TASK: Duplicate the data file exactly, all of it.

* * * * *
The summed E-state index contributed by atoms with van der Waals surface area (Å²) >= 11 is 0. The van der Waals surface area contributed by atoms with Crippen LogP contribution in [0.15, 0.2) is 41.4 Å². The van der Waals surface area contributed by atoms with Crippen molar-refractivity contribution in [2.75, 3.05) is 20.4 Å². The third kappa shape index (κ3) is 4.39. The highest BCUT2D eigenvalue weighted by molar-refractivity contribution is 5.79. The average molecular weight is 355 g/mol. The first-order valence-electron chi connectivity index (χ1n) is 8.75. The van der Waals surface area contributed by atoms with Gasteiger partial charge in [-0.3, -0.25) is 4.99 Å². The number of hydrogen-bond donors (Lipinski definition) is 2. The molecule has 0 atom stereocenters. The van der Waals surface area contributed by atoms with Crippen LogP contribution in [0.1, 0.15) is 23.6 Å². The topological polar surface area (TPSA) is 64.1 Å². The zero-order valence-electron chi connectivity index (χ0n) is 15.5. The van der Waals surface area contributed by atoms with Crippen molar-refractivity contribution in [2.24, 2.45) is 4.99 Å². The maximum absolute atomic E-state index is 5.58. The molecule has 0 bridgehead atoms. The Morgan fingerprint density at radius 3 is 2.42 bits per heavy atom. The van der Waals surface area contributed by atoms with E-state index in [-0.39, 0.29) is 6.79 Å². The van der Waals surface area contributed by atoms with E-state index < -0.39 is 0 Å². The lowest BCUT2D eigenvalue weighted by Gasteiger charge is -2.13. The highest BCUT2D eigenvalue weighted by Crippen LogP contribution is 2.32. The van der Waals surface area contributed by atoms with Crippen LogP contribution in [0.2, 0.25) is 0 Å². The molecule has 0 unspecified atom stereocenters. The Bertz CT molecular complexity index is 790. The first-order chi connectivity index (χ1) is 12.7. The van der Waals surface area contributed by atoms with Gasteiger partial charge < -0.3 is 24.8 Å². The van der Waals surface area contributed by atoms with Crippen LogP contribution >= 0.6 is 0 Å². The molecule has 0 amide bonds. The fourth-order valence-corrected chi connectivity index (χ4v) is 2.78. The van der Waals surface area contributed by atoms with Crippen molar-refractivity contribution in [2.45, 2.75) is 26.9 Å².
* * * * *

The summed E-state index contributed by atoms with van der Waals surface area (Å²) >= 11 is 0. The van der Waals surface area contributed by atoms with Crippen LogP contribution in [0.15, 0.2) is 41.4 Å². The van der Waals surface area contributed by atoms with Crippen molar-refractivity contribution in [2.75, 3.05) is 20.4 Å². The third kappa shape index (κ3) is 4.39. The highest BCUT2D eigenvalue weighted by molar-refractivity contribution is 5.79. The average molecular weight is 355 g/mol. The first-order valence-electron chi connectivity index (χ1n) is 8.75. The van der Waals surface area contributed by atoms with Gasteiger partial charge in [-0.3, -0.25) is 4.99 Å². The number of hydrogen-bond donors (Lipinski definition) is 2. The molecule has 0 atom stereocenters. The van der Waals surface area contributed by atoms with Crippen LogP contribution in [0.1, 0.15) is 23.6 Å². The topological polar surface area (TPSA) is 64.1 Å². The zero-order valence-electron chi connectivity index (χ0n) is 15.5. The van der Waals surface area contributed by atoms with Crippen molar-refractivity contribution in [2.24, 2.45) is 4.99 Å². The maximum absolute atomic E-state index is 5.58. The molecule has 0 bridgehead atoms. The Morgan fingerprint density at radius 3 is 2.42 bits per heavy atom. The van der Waals surface area contributed by atoms with E-state index in [-0.39, 0.29) is 6.79 Å². The van der Waals surface area contributed by atoms with E-state index < -0.39 is 0 Å². The lowest BCUT2D eigenvalue weighted by Gasteiger charge is -2.13. The highest BCUT2D eigenvalue weighted by Crippen LogP contribution is 2.32. The van der Waals surface area contributed by atoms with Crippen LogP contribution in [0.2, 0.25) is 0 Å². The molecule has 0 unspecified atom stereocenters. The Bertz CT molecular complexity index is 790. The first-order chi connectivity index (χ1) is 12.7. The van der Waals surface area contributed by atoms with Gasteiger partial charge < -0.3 is 24.8 Å². The van der Waals surface area contributed by atoms with Crippen LogP contribution >= 0.6 is 0 Å². The molecule has 0 amide bonds. The fourth-order valence-corrected chi connectivity index (χ4v) is 2.78. The van der Waals surface area contributed by atoms with Crippen molar-refractivity contribution in [2.45, 2.75) is 26.9 Å².